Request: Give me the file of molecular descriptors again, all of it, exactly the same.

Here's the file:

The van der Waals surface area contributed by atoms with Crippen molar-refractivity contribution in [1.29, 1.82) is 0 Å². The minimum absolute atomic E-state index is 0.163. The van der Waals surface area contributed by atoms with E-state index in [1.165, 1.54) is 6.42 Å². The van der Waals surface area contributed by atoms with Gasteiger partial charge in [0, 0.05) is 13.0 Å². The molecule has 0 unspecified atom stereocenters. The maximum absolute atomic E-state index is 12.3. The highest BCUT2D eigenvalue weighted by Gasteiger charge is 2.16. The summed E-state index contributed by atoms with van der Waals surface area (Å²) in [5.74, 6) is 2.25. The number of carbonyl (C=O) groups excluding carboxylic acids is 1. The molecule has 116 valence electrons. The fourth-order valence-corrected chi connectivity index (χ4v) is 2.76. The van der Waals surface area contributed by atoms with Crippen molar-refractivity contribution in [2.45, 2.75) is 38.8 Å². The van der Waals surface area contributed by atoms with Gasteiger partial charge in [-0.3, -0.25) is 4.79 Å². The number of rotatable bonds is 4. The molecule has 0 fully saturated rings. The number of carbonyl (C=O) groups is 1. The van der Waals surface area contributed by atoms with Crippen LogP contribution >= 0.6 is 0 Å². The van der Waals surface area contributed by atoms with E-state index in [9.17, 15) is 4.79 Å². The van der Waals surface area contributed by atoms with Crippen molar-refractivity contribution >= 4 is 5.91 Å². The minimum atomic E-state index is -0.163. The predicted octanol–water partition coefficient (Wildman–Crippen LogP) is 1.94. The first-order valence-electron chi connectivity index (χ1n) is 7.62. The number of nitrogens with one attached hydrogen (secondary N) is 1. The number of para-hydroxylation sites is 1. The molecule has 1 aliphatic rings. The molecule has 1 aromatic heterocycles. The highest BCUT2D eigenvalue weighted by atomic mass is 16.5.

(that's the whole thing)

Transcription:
The van der Waals surface area contributed by atoms with Crippen molar-refractivity contribution in [1.29, 1.82) is 0 Å². The minimum absolute atomic E-state index is 0.163. The van der Waals surface area contributed by atoms with E-state index in [1.165, 1.54) is 6.42 Å². The van der Waals surface area contributed by atoms with Gasteiger partial charge in [0, 0.05) is 13.0 Å². The molecule has 0 unspecified atom stereocenters. The maximum absolute atomic E-state index is 12.3. The highest BCUT2D eigenvalue weighted by Gasteiger charge is 2.16. The summed E-state index contributed by atoms with van der Waals surface area (Å²) in [5.74, 6) is 2.25. The number of carbonyl (C=O) groups excluding carboxylic acids is 1. The molecule has 116 valence electrons. The fourth-order valence-corrected chi connectivity index (χ4v) is 2.76. The van der Waals surface area contributed by atoms with Crippen molar-refractivity contribution in [2.45, 2.75) is 38.8 Å². The van der Waals surface area contributed by atoms with Gasteiger partial charge in [-0.3, -0.25) is 4.79 Å². The number of rotatable bonds is 4. The molecule has 0 fully saturated rings. The number of carbonyl (C=O) groups is 1. The van der Waals surface area contributed by atoms with Crippen LogP contribution >= 0.6 is 0 Å². The van der Waals surface area contributed by atoms with E-state index in [9.17, 15) is 4.79 Å². The van der Waals surface area contributed by atoms with Crippen molar-refractivity contribution >= 4 is 5.91 Å². The minimum atomic E-state index is -0.163. The predicted octanol–water partition coefficient (Wildman–Crippen LogP) is 1.94. The first-order valence-electron chi connectivity index (χ1n) is 7.62. The number of nitrogens with one attached hydrogen (secondary N) is 1. The number of para-hydroxylation sites is 1. The molecule has 1 aliphatic rings. The molecule has 1 aromatic heterocycles. The highest BCUT2D eigenvalue weighted by atomic mass is 16.5.